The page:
While our energy future is clearly a priority, it's startling that none of the candidates' environmental proposals consider citizens' exposure to toxic substances, water pollution, or air pollution - the issues that connect human health and the environment. Where do any of the candidates stand on reauthorizing Superfund legislation to clean up toxic waste sites? Closing loopholes in the Clean Air and Clean Water Act to decrease threats to our health as well as that of wildlife? Quelling the rise in asthma rates, especially among kids? Initiating research to understand what appear to be the increasing links between environmental health and breast cancer, autism, and learning disabilities?

    These issues aren't on any candidate's agenda - but they should be, especially given the importance of the women's vote in the 2008 election. Women and children are disproportionately impacted by environmental degradation (e.g., women suffer more heart attacks than men in cities with poor air quality). The candidate who breaks away from the party line on energy to address the links between pollution and human health could muster a real advantage as the race tightens and voters look for ways to distinguish among their choices.

    February 20, 2008

    EcoMoms Are Everywhere!

    Moms have always been the most "eco" people on the planet. Now, they're forming networks to help support each other's efforts to "go green" in ways that are actually bring more women into the environmental movement.

    Ecomom_2  A recent story in the New York Times focused on the work the EcoMom Alliance is doing to build a membership base of mothers who are looking, not for the answers to "why" as much as the answers to "how"? Through their workshops, houseparties and web outreach, they've helped educate 9,000 moms about ways they can reduce the size of their environmental footprint and help protect themselves and their kids from environmental threats.

    "EcoMommy Blogs" have been making a similar contribution for years. Some of my favorites are listed in my "Purse Strings" blogroll. They include Nature Moms, Moms Go Green, EnviroMom, Mindful Momma, and Healthy Child.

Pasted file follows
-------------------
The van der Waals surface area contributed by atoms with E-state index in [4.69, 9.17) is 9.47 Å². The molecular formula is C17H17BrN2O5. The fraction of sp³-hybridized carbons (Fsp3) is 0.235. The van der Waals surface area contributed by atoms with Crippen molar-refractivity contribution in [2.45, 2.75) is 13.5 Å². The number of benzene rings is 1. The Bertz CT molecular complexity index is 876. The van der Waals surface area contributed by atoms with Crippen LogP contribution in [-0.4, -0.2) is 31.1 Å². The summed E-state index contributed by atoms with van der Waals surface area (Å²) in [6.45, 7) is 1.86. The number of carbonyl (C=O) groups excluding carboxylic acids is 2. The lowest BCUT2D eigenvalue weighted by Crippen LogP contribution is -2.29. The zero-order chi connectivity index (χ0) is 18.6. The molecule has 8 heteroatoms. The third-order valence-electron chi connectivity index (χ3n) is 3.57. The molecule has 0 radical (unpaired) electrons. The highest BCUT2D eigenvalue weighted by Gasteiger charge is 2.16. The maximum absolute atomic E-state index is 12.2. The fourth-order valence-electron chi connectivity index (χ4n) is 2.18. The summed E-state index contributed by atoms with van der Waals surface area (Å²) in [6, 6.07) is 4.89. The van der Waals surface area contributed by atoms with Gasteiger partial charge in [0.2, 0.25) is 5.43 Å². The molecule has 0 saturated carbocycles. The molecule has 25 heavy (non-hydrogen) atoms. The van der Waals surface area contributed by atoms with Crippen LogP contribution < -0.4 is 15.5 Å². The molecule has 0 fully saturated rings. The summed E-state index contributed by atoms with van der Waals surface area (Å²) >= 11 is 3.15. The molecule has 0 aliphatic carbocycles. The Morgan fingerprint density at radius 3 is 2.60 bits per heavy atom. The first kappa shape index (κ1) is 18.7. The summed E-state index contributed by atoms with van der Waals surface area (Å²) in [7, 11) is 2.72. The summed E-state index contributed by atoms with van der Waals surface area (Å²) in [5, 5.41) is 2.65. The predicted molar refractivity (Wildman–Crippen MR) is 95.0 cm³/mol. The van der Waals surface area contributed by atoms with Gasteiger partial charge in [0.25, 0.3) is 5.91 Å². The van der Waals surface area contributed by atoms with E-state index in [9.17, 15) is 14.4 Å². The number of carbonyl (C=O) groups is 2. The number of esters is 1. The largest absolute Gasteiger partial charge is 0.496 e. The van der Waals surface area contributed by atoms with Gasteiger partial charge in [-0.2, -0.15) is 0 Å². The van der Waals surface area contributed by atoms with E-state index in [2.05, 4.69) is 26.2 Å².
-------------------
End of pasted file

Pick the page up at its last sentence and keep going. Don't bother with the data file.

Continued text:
I've always said, women are the CEOs - chief environmental officers - of their households. This is true in spades for moms, whose green purchasing decisions now have the potential to accelerate the transition to a green economy - and safer planet - like never before. It's exciting to see moms coming together to be green at a time when their involvement in and enthusiasm for the environment couldn't be more valuable.

    February 14, 2008

    Brilliant Jewelry

    If you're dashing out at the last minute to buy jewelry for your special someone, take a moment to locate one of the 28 retailers who have joined the "No Dirty Gold" campaign and pledged to source their gold, silver, and diamonds from environmentally-responsible sources. They include Tiffany, Piaget, Whitehall, Wal-Mart, JC Penney, and Sterling and Kay.

    If you want to shop online (you can always put a picture in a card!), consider:

    RecyclingringsGreenKarat sells rings, necklaces, earrings, pendants and custom jewelry made from recycled gold. The company also lets you recycled unused or broken gold jewelry, attributing the value of the metal to a new GreenKarat purchase.

    Engagement_ringEarthwise Jewelry uses gold and platinum processed from reclaimed sources to make wedding and commitment bands, pendants, and rings. The collection also features colored gemstones mined and cut with a concern for both environmental issues as well as fair-labor standards.

    Wedding_bandBrilliant Earth jewelry features Canadian-mined diamonds in recycled gold bands, as well as other beautiful settings

    Eco-Artware offers all kinds of baubles, including cufflinks, made from such recycled materials as typewriter keys and vintage watch parts.

    Gwen_davisGwen Davis' Verde collection, fashioned from recycled and organic materials like bamboo, vintage beads, and antique Swarovski crystals. Relying on a concept called “elemental design,” Davis uses fire to etch unusual designs into her bracelets, rings, necklaces and earrings, then polishes them with beeswax.

    Smart_glass_4 Smart Glass features one-of-a-kind earrings, bracelets and necklaces made from recycled bottle glass. (I met the artist, Kathleen Platte, at the Sundance Film Festival and now am the proud owner of two beautiful bangle bracelets made from recycled blue and gold glass).

    Fair_trade_earringsLucina’s Crema saucer drop earrings are made from cream-colored tagua nuts harvested in Ecuador and hand-forged Fair Trade silver from Bali.

    Arctic Sparkle crafts elegant pendants from Fair Trade, recycled silver and gold.

    For more information on the eco-impact of gold mining, see No Dirty Gold and read Golden Rules: Making the Case for More Responsible Mining. To learn about the role diamonds play in funding wars, see Global Witness.

    February 10, 2008

    Do Roses Stink?

    Esperanceroses For Valentine’s Day, birthdays, anniversaries or other special occasions, giving flowers often seems like a gift from Mother Nature herself.